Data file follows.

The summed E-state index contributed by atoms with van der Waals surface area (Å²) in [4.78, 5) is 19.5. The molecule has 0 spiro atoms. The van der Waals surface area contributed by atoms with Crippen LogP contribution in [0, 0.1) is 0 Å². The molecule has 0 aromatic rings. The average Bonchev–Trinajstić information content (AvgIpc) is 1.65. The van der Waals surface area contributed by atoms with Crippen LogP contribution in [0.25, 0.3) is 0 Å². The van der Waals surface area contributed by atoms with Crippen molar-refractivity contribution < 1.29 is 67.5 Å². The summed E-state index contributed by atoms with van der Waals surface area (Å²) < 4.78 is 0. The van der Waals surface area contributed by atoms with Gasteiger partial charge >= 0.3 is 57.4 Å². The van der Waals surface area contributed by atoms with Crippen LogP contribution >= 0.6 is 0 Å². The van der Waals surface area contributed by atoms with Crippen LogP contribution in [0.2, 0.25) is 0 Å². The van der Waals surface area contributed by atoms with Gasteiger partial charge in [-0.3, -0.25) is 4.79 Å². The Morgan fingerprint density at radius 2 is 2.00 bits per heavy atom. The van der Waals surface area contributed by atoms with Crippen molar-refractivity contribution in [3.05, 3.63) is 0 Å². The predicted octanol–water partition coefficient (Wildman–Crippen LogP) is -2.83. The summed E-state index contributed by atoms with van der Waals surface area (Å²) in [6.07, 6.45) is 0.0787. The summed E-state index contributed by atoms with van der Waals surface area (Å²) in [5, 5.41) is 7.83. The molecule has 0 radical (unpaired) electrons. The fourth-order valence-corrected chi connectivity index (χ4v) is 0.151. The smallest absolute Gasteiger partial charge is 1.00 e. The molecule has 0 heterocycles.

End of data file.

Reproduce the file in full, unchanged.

The summed E-state index contributed by atoms with van der Waals surface area (Å²) in [4.78, 5) is 19.5. The molecule has 0 spiro atoms. The van der Waals surface area contributed by atoms with Crippen LogP contribution in [0, 0.1) is 0 Å². The molecule has 0 aromatic rings. The average Bonchev–Trinajstić information content (AvgIpc) is 1.65. The van der Waals surface area contributed by atoms with Crippen LogP contribution in [0.25, 0.3) is 0 Å². The van der Waals surface area contributed by atoms with Crippen molar-refractivity contribution < 1.29 is 67.5 Å². The summed E-state index contributed by atoms with van der Waals surface area (Å²) < 4.78 is 0. The van der Waals surface area contributed by atoms with Gasteiger partial charge >= 0.3 is 57.4 Å². The van der Waals surface area contributed by atoms with Crippen LogP contribution >= 0.6 is 0 Å². The van der Waals surface area contributed by atoms with Crippen LogP contribution in [0.2, 0.25) is 0 Å². The van der Waals surface area contributed by atoms with Gasteiger partial charge in [-0.3, -0.25) is 4.79 Å². The Morgan fingerprint density at radius 2 is 2.00 bits per heavy atom. The van der Waals surface area contributed by atoms with Crippen molar-refractivity contribution in [3.05, 3.63) is 0 Å². The predicted octanol–water partition coefficient (Wildman–Crippen LogP) is -2.83. The summed E-state index contributed by atoms with van der Waals surface area (Å²) in [6.07, 6.45) is 0.0787. The summed E-state index contributed by atoms with van der Waals surface area (Å²) in [5, 5.41) is 7.83. The molecule has 0 radical (unpaired) electrons. The fourth-order valence-corrected chi connectivity index (χ4v) is 0.151. The smallest absolute Gasteiger partial charge is 1.00 e. The molecule has 0 heterocycles.